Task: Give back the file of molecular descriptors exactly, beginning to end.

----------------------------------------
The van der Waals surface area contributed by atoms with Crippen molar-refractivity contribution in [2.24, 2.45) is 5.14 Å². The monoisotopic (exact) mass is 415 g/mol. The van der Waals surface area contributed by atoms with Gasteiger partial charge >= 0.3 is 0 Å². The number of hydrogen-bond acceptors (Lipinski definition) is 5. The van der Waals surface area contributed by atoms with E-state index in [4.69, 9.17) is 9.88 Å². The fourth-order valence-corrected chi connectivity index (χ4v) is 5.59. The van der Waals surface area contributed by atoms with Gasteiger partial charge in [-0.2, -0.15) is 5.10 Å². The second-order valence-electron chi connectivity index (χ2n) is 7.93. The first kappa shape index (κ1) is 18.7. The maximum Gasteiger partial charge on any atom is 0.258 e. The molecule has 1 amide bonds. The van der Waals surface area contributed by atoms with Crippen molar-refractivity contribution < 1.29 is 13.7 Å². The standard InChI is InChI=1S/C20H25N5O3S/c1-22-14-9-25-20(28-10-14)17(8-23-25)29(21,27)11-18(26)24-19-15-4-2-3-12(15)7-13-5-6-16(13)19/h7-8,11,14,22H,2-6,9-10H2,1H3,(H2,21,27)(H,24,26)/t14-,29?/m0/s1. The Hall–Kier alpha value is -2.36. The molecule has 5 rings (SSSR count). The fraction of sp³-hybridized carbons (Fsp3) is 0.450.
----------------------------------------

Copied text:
The van der Waals surface area contributed by atoms with Crippen molar-refractivity contribution in [2.24, 2.45) is 5.14 Å². The monoisotopic (exact) mass is 415 g/mol. The van der Waals surface area contributed by atoms with Gasteiger partial charge >= 0.3 is 0 Å². The number of hydrogen-bond acceptors (Lipinski definition) is 5. The van der Waals surface area contributed by atoms with E-state index in [4.69, 9.17) is 9.88 Å². The fourth-order valence-corrected chi connectivity index (χ4v) is 5.59. The van der Waals surface area contributed by atoms with Gasteiger partial charge in [-0.2, -0.15) is 5.10 Å². The second-order valence-electron chi connectivity index (χ2n) is 7.93. The first kappa shape index (κ1) is 18.7. The maximum Gasteiger partial charge on any atom is 0.258 e. The molecule has 1 amide bonds. The van der Waals surface area contributed by atoms with Crippen molar-refractivity contribution < 1.29 is 13.7 Å². The standard InChI is InChI=1S/C20H25N5O3S/c1-22-14-9-25-20(28-10-14)17(8-23-25)29(21,27)11-18(26)24-19-15-4-2-3-12(15)7-13-5-6-16(13)19/h7-8,11,14,22H,2-6,9-10H2,1H3,(H2,21,27)(H,24,26)/t14-,29?/m0/s1. The Hall–Kier alpha value is -2.36. The molecule has 5 rings (SSSR count). The fraction of sp³-hybridized carbons (Fsp3) is 0.450.